Application of the HSR Act's filing requirement and exemptions requires a thorough understanding not only of the rules, but of the agency's formal and informal interpretations on the application of the rules, and thus must be undertaken with the advice of experienced counsel in all cases.

© 2019 Proskauer Rose LLP.

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About this Author

Colin Kass, Antitrust LItigation Attorney, Proskauer Rose Law Firm
Partner

Colin Kass is a partner in the Litigation Department and vice-chair of the Antitrust Group. An experienced antitrust and commercial litigation lawyer, Colin has litigated cases before federal and state courts throughout the United States and before administrative agencies. His practice involves a wide range of industries and spans the full-range of antitrust and unfair competition-related litigation, including class actions, competitor suits, dealer/distributor termination suits, price discrimination cases, criminal price-fixing investigations, and merger injunctions.

202.416.6890
Christopher Ondeck, Antitrust Litigator, Proskauer Rose, law firm
Partner

Chris Ondeck is a partner in the Litigation Department and vice-chair of the Antitrust Group. He focuses his practice on representing clients in civil and criminal antitrust litigation, defending mergers and acquisitions before the U.S. antitrust agencies, defending companies involved in government investigations, and providing antitrust counseling.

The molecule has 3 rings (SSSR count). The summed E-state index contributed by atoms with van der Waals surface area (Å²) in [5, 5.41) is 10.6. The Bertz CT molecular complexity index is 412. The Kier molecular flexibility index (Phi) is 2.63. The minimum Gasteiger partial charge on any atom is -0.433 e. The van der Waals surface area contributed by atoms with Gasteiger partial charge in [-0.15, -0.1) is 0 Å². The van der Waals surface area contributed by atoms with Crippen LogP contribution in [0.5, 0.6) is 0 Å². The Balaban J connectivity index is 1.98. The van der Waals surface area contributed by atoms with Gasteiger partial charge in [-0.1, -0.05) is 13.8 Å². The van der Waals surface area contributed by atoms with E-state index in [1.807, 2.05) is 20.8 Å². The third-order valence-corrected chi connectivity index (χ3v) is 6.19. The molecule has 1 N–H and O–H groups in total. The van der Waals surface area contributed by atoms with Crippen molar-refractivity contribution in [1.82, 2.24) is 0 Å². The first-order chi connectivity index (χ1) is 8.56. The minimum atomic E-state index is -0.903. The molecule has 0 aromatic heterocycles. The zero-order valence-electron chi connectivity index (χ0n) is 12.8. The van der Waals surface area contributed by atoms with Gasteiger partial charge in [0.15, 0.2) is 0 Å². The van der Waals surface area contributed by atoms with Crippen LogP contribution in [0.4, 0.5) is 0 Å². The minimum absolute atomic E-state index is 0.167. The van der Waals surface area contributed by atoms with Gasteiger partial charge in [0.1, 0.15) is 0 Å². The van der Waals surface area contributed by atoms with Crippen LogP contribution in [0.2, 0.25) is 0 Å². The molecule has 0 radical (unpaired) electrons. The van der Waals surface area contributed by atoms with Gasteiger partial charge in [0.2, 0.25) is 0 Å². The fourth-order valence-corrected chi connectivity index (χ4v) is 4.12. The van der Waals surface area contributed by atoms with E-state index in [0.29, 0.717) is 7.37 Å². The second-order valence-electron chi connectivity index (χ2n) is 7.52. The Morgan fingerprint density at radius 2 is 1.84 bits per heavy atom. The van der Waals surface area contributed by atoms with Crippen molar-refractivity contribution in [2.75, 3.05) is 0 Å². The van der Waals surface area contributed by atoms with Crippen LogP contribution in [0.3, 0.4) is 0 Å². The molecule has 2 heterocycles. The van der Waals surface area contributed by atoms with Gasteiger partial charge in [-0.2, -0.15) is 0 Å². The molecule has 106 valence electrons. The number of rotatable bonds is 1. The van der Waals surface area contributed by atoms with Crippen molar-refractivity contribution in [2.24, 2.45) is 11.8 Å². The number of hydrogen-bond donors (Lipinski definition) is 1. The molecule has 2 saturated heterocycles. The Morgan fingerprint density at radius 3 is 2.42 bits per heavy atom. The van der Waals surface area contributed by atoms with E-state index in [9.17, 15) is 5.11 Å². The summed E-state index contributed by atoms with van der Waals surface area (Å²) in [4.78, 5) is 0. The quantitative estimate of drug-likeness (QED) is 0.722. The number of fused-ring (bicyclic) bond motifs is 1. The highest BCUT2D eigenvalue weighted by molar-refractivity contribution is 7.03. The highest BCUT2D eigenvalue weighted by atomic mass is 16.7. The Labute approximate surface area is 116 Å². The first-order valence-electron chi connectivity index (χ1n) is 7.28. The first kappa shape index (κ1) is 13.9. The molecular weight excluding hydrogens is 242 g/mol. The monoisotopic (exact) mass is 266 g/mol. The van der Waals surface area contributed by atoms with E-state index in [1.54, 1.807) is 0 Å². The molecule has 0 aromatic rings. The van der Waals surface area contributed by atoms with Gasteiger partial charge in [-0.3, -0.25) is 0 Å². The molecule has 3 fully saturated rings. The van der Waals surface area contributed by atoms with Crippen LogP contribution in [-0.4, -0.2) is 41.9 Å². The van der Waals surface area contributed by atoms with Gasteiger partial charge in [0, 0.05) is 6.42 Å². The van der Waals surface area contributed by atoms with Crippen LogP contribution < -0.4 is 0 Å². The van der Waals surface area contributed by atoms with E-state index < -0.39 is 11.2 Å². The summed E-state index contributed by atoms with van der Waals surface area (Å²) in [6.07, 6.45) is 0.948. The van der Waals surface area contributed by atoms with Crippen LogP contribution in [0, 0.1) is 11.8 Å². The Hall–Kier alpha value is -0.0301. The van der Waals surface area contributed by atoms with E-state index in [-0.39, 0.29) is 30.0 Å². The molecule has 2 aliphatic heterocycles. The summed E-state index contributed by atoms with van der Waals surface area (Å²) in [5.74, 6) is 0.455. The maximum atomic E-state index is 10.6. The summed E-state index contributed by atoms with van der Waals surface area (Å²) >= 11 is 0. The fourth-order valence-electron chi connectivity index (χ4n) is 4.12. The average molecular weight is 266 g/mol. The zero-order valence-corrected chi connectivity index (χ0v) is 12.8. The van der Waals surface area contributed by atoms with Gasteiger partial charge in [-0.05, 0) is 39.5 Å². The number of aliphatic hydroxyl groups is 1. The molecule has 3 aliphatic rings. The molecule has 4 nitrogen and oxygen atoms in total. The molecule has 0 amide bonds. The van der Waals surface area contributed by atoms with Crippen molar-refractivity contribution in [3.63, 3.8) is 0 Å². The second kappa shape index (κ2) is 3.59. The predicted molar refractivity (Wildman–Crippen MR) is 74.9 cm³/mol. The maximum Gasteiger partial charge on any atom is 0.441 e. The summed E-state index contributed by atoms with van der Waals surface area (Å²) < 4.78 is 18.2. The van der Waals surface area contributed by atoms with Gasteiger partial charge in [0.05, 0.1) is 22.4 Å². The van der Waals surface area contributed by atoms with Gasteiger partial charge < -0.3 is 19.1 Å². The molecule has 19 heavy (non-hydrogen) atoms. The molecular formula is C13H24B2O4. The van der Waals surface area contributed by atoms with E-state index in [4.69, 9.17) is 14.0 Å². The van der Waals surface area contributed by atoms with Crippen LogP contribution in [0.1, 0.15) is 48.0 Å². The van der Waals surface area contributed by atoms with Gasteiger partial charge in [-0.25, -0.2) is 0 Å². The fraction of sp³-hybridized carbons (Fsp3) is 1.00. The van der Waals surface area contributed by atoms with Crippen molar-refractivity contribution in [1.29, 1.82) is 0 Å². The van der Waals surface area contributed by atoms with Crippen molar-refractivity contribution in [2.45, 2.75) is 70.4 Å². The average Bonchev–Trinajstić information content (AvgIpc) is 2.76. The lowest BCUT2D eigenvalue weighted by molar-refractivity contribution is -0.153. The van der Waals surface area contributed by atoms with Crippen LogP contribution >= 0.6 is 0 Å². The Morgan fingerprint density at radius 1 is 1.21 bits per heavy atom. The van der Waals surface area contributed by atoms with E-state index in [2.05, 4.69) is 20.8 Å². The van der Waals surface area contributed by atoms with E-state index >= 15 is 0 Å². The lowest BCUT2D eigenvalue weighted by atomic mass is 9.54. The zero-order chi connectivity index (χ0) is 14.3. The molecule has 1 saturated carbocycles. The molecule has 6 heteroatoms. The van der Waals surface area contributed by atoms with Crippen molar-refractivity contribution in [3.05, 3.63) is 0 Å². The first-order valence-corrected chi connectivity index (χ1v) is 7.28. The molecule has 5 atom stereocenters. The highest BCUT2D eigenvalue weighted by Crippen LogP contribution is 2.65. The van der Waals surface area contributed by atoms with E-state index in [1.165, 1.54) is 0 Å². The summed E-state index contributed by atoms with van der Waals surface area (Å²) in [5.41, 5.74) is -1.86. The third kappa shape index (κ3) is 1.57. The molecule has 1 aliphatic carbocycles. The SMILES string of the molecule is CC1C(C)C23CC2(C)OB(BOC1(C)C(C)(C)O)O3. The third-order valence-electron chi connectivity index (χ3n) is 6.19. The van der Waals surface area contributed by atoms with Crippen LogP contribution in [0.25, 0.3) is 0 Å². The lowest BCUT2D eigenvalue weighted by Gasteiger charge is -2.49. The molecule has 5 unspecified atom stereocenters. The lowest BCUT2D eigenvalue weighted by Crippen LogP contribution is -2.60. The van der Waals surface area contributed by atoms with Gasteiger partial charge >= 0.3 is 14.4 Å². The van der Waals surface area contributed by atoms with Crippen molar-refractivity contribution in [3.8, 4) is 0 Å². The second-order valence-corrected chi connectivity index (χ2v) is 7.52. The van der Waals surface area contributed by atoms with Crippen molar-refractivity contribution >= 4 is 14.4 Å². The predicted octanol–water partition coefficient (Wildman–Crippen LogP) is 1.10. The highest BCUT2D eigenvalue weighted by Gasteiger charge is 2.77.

Chris has handled antitrust matters for clients in a number of industries, including advertising, aerospace, alcoholic beverages, appliances, building materials, defense, medical devices, metals, mining, natural resources, oil and gas, packaging, pharmaceuticals, software, and telecommunications. He also has developed substantial experience advising clients regarding the application of the antitrust laws to the pharmaceutical industry, the agriculture industry, trade associations, and the energy industry.

202-416-5865
Alicia Batts, Litigation Attorney, Proskauer ROse Law Firm
Partner

Alicia Batts is a partner in the Antitrust Group and the firm’s Litigation Department. An experienced antitrust lawyer, she litigates cases before federal courts throughout the United States and represents clients before federal and state agencies. Her practice spans the full range of antitrust and unfair competition-related litigation, including class actions, competitor suits, dealer/distributor termination suits, price discrimination cases, criminal price-fixing investigations, and merger injunctions.

202.416.6812
John Ingrassia, Antitrust Attorney, Telecommunications, Proskauer Law firm
Special Counsel

John Ingrassia is a special counsel and advises clients on a wide range of antitrust matters in various industries, including chemicals, pharmaceutical, medical devices, telecommunications, financial services, health care, and others. His practice includes a significant focus on the analysis of Hart-Scott-Rodino pre-merger notification requirements, the coordination and submission of Hart-Scott-Rodino filings, and the analysis and resolution of antitrust issues related to mergers, acquisitions, and joint ventures. John has extensive experience with the legal, practical,...

202.416.6869